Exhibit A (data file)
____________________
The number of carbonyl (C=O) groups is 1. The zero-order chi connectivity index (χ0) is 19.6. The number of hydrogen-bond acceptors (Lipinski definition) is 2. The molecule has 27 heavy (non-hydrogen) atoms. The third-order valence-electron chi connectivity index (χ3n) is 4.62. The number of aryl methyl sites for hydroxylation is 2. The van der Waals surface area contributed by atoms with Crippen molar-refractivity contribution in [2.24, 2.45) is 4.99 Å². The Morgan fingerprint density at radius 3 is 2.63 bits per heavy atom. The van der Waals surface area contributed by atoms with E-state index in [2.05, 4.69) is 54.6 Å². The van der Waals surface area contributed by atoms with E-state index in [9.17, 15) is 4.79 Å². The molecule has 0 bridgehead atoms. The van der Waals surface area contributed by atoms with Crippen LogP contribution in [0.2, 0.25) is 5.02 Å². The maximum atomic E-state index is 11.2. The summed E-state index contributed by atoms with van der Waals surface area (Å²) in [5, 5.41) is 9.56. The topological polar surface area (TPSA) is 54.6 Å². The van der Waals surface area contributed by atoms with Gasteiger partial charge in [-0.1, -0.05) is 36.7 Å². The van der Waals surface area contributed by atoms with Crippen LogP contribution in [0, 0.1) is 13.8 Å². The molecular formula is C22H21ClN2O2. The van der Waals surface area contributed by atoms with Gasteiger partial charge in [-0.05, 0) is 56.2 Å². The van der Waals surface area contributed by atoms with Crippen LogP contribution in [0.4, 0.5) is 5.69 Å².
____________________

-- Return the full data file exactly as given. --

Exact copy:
The number of carbonyl (C=O) groups is 1. The zero-order chi connectivity index (χ0) is 19.6. The number of hydrogen-bond acceptors (Lipinski definition) is 2. The molecule has 27 heavy (non-hydrogen) atoms. The third-order valence-electron chi connectivity index (χ3n) is 4.62. The number of aryl methyl sites for hydroxylation is 2. The van der Waals surface area contributed by atoms with Crippen molar-refractivity contribution in [2.24, 2.45) is 4.99 Å². The Morgan fingerprint density at radius 3 is 2.63 bits per heavy atom. The van der Waals surface area contributed by atoms with E-state index in [2.05, 4.69) is 54.6 Å². The van der Waals surface area contributed by atoms with E-state index in [9.17, 15) is 4.79 Å². The molecule has 0 bridgehead atoms. The van der Waals surface area contributed by atoms with Crippen LogP contribution in [0.2, 0.25) is 5.02 Å². The maximum atomic E-state index is 11.2. The summed E-state index contributed by atoms with van der Waals surface area (Å²) in [5, 5.41) is 9.56. The topological polar surface area (TPSA) is 54.6 Å². The van der Waals surface area contributed by atoms with Gasteiger partial charge in [-0.1, -0.05) is 36.7 Å². The van der Waals surface area contributed by atoms with Crippen LogP contribution in [0, 0.1) is 13.8 Å². The molecular formula is C22H21ClN2O2. The van der Waals surface area contributed by atoms with Gasteiger partial charge in [-0.05, 0) is 56.2 Å². The van der Waals surface area contributed by atoms with Crippen LogP contribution in [0.4, 0.5) is 5.69 Å².